We quite often find Amstrad Studio 100 models on the second hand market showing very little if any wear on the 4 track cassette recorder and mixer, which is the opposite of most 4+2 track recorders that have turned up here where the 4 track part is heavily used while the 2 track deck looks like new, implying that most of those units were never used for anything but as a music centre.

The last stocks of the Studio 100 were dumped to a discount retailer in 1988 and sold at 50 UKP.

Spares & service : The original part number is T46 for the turntable pick-up and TS-46 for the stylus, Amstrad no longer supplies spares or consumables for any of their audio products but this item was (and is) manufactured by Sharp and their model number for the stylus is STY-146, note that buying the original part appears to be cheaper than buying a third party replacement, even Maplin had them in stock lat time we checked for about 8 UK pounds, about 5 pounds less than many third party are quoting, and Maplin is not known for being cheap on replacement parts.

If you are looking for a replacement belts for the turntable or cassette recorder, or the motors for either then these are all standard parts which just about any stockist of such will be able to help you with.

Specifications :
Original RRP: 299 UKP in 1986.
Turntable: Belt drive with a ceramic Sharp T46 pick-up cartridge.
Tuner: 3 band, AM, LW, FM stereo (EU). 2 band, AM, FM stereo (UK).
Cassettes: 1x 2 track cassette, 1x 4 track cassette deck.
Global signal processing: 3 band graphic equaliser. Echo effect
Amplifier: Power 40 watts MPO (Music Watts, approx. 5 W DIN or less).
Inputs: 6 x variable gain inputs, 2 x line level inputs. Data I/O (Hard-wired to track 4)
Outputs: 2 x Speakers, 2 x Line Level outputs, Data I/O (Hard-wired to track 4).
Indicators: 4 Vu meters that can monitor inputs or tape.
Mixer: Facility for 6 inputs with mix and fade, gain high & low Eq, pan.
Shipped with loudspeakers, 4 microphones and 1 headphones.


The Korg CR-4 was one of the last new introductions of 4 track cassette recorders to the market, initially shipped the latter half of 2004 but did not hit some countries until early 2005. It is a somewhat oddball low budget design that takes into consideration that the market for 4 track cassette recorder had by then become the bedroom studio and makes no pretence at being a recorder usable for anything but audio note taking, it has a very simple recorder and mixer but adds to that a built in modelling signal processor and stereo loudspeakers built into the unit, making it functionally a multitrack recorder, an guitar practice amp, a recording interface and a cassette boombox all in one.

With no menus or multiple function buttons, all functions bar one having a dedicated button or knob and the mixer having no bus system this is one of the easiest multitracker to use that has ever been made. Other design features add to this simplicity and functionality, for compatibility reasons the recorder is run at standard speed rather than the 2x that had become the norm for most such recorders, this means that not only can it play back normal cassettes it can also record onto a tape that has been recorded onto using a standard cassette recorder, so a mix from a studio can be bought home and recorded or practiced over. Despite being firmly in the budget league it will unusually enough record onto any or all of the 4 tracks at the same time but has no noise reduction system.

The effect processor is simple and split into 3 parts, the analogue EQ, and the digital “modelling” and “effects” section and chained in that order, only one pre-set from each digital section can be used at once however. While the speakers and amp are not large they are compared to the 1w mini music systems that you will find in most homes quite adequate despite them being spaced so close together that a stereo effect is really only there if you are sitting close to the unit.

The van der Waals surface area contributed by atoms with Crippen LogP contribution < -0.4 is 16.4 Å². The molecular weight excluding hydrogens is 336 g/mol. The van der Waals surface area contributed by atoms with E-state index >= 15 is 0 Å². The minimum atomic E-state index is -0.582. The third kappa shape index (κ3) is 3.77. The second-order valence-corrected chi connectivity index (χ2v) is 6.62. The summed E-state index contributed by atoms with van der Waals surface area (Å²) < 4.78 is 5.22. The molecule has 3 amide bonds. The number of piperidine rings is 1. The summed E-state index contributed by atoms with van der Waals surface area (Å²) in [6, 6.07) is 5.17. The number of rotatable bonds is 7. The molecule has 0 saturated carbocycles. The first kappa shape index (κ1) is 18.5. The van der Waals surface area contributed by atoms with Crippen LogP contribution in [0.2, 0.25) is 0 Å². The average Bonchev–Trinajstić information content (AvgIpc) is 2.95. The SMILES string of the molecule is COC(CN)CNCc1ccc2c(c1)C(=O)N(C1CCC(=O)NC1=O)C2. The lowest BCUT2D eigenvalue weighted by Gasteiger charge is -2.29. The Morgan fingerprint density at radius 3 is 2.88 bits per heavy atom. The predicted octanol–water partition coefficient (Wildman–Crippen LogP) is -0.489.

All in all a device you would never buy from looking at the specifications but also has a core of users that love it to bits, this is the ultimate bedroom recorder after all, wake up in the middle of the night with an idea in your head, be ready to record in 3 seconds, compared to the 5 minutes + you will need for the computer to boot and applications to start up, there are even people that use this permanently hooked up to their computer as a sort of a cassette and guitar interface. Strange that no-one has come up with a digital equivalent.

Resources : A review of the Korg CR4 from Sound on sound magazine
Owner’s manual in PDF form from Korg - If this link no longer works go to the support part of the Korg site and do a search for CR4.

Manufacturers specifications :
Format : 4 track, 4 channel cass.html @ 4.76cm. High bias.
Recommended tape : Chrome tape no longer than C60
Mechanism: 1x DC motor, 1x 4track record/replay permalloy head, 1x ferrite erase head. Rewind speed approx. 120 seconds.
Inputs : 4x unbalanced 6.3mm mono Jack plug line/microphone/guitar level inputs, -50dB minimum, impedance 1Mohms.
Outputs: 2x 6.3mm stereo jack plug headphone level (10mV 30 ohms) outputs, 2x cinch line level (-10dBV 10kohms) outputs.
Modelling processor: 6 guitar cabinets, 2 bass cabinets, 1 acoustic guitar EQ, 2 microphone models, Noise reduction.
Signal processor: Compressor, Wah, Chorus, Flange, Phaser, Tremolo, Rotary speaker emulation, delay, spring reverb, Chorus+Delay, Chorus+Reverb.
EQ : Bass, midrange and treble.
Amplifier and speakers : 2x 2.5W peak amplifiers, 2x 8cm bass reflex loudspeakers.
Frequency response : 50Hz to 12.5 kHz @ +/-3dB.
Wow & Flutter : 0.25%
Signal to Noise ratio : 43dB.
Channel Separation : Better than 40dB @ 1kHz.
Total Harmonic Distortion : Better than 3% @ 1kHz.
Erasure : 65dB @ 1kHz.
Physical : 434w x 103 h x 322 d; Weight: 4.9 kg.
Power : External adapter; EU # KA239, UK KA236, USA KA233. DC 12V pin -, sleeve +. Consumption 13W.
RRP : UKP 199 late 2004, USD 299 2004.

© 1993 - 2013 Ólafur Gunnlaugsson, all rights reserved.

The site was last compiled on Sun Nov 10 2013 at 9:15:00am